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Rep. Kay Granger Says F-35 Fighter Key to Meeting Global Threats

September 20, 2013
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Each passing month, the United States falls dangerously behind in preparation to meet increasing global threats, warns U.S. Rep. Kay Granger from Texas.

With an ever more dangerous and less certain world, maintaining air superiority is the key to success in any future conflict, writes the Republican chair of the Subcommittee on State, Foreign Operations in an op-ed piece for the Aerospace/Defense Special Edition of the Washington Times.

Granger says the current 4th Generation fighters, or “legacy fleet,” are simply insufficient to engage Russia and China in possible future conflicts.

Our fleet of F-15s, F-16s, AV-8s, A-10s and F/A-18s, are aging rapidly, while both air-to-air and air-to-ground threats escalate at a similar pace. In addition, cutbacks have reduced the 5th Generation F-22 fighters to 187 planes, ensuring America’s lack of airpower to meet demands.

According to Granger, America owes it to our children and grandchildren to remain the best-equipped and strongest nation, as a way to preserve peace and prosperity. She calls for the continued development of the U.S. F-35 stealth fighter, to compete with similar technology currently under development by China and Russia. 

Russia is actively developing its version of the stealth fighter to sell on the world market — the PAK/FA T-50. China is doing the same with its own J-20 and J-31 prototypes.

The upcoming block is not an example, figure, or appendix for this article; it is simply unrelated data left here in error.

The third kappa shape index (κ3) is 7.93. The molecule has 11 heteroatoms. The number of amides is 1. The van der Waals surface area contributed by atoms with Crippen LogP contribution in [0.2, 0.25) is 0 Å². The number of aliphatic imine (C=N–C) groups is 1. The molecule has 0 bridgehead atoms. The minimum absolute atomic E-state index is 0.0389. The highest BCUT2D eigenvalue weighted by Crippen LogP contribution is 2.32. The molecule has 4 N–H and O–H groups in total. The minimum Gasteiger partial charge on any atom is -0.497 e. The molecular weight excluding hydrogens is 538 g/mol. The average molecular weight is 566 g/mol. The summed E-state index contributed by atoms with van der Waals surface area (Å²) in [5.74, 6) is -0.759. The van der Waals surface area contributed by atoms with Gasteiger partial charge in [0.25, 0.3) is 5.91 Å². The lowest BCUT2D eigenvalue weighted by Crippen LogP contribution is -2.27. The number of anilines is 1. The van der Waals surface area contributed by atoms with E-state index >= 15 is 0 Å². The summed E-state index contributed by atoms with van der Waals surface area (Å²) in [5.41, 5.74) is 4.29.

The advanced technology of the F-35 stealth can be the cornerstone of a family of fighters, including the F-22, which will provide essential air support for ground troops, or for attacking distant targets.

Eight American allies have agreed to cooperate in the Defense Department’s F-35 program: the United Kingdom, Italy, the Netherlands, Turkey, Canada, Australia, Denmark and Norway. They have indicated plans to buy more than 700 F-35 aircraft, with the UK purchasing 138 alone. This participation can keep the entire program affordable, giving the U.S. a distinct advantage over Russia and China.

“U.S. and allied air superiority can no longer be taken for granted,” Granger says. “If we hold fast together, the F-35, along with the F-22, will provide dominance in the skies for the next half-century.”